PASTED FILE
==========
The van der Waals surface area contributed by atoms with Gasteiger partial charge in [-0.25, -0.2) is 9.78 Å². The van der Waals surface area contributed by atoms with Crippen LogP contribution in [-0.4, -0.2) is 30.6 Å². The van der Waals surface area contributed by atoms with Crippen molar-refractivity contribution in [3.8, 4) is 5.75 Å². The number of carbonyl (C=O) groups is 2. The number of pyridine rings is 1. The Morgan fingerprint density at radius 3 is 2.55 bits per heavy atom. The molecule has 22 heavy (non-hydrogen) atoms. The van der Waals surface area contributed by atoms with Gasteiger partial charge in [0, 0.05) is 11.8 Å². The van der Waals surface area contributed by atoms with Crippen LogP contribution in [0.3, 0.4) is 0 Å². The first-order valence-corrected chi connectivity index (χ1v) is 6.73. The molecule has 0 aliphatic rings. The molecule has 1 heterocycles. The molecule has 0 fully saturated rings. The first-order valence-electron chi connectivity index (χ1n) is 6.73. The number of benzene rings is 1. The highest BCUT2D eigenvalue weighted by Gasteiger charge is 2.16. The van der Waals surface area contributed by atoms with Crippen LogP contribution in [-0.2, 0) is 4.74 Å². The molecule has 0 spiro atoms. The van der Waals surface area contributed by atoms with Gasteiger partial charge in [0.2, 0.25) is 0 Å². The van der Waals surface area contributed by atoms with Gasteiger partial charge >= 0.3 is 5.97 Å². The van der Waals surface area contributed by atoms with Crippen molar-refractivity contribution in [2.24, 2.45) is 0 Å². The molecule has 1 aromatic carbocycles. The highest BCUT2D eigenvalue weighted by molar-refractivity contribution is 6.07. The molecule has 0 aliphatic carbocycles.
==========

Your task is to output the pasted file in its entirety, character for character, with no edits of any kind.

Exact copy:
The van der Waals surface area contributed by atoms with Gasteiger partial charge in [-0.25, -0.2) is 9.78 Å². The van der Waals surface area contributed by atoms with Crippen LogP contribution in [-0.4, -0.2) is 30.6 Å². The van der Waals surface area contributed by atoms with Crippen molar-refractivity contribution in [3.8, 4) is 5.75 Å². The number of carbonyl (C=O) groups is 2. The number of pyridine rings is 1. The Morgan fingerprint density at radius 3 is 2.55 bits per heavy atom. The molecule has 22 heavy (non-hydrogen) atoms. The van der Waals surface area contributed by atoms with Gasteiger partial charge in [0, 0.05) is 11.8 Å². The van der Waals surface area contributed by atoms with Crippen LogP contribution in [0.3, 0.4) is 0 Å². The first-order valence-corrected chi connectivity index (χ1v) is 6.73. The molecule has 0 aliphatic rings. The molecule has 1 heterocycles. The molecule has 0 fully saturated rings. The first-order valence-electron chi connectivity index (χ1n) is 6.73. The number of benzene rings is 1. The highest BCUT2D eigenvalue weighted by Gasteiger charge is 2.16. The van der Waals surface area contributed by atoms with Crippen LogP contribution in [-0.2, 0) is 4.74 Å². The molecule has 0 spiro atoms. The van der Waals surface area contributed by atoms with Gasteiger partial charge in [0.2, 0.25) is 0 Å². The van der Waals surface area contributed by atoms with Gasteiger partial charge >= 0.3 is 5.97 Å². The van der Waals surface area contributed by atoms with Crippen molar-refractivity contribution in [2.24, 2.45) is 0 Å². The molecule has 1 aromatic carbocycles. The highest BCUT2D eigenvalue weighted by molar-refractivity contribution is 6.07. The molecule has 0 aliphatic carbocycles.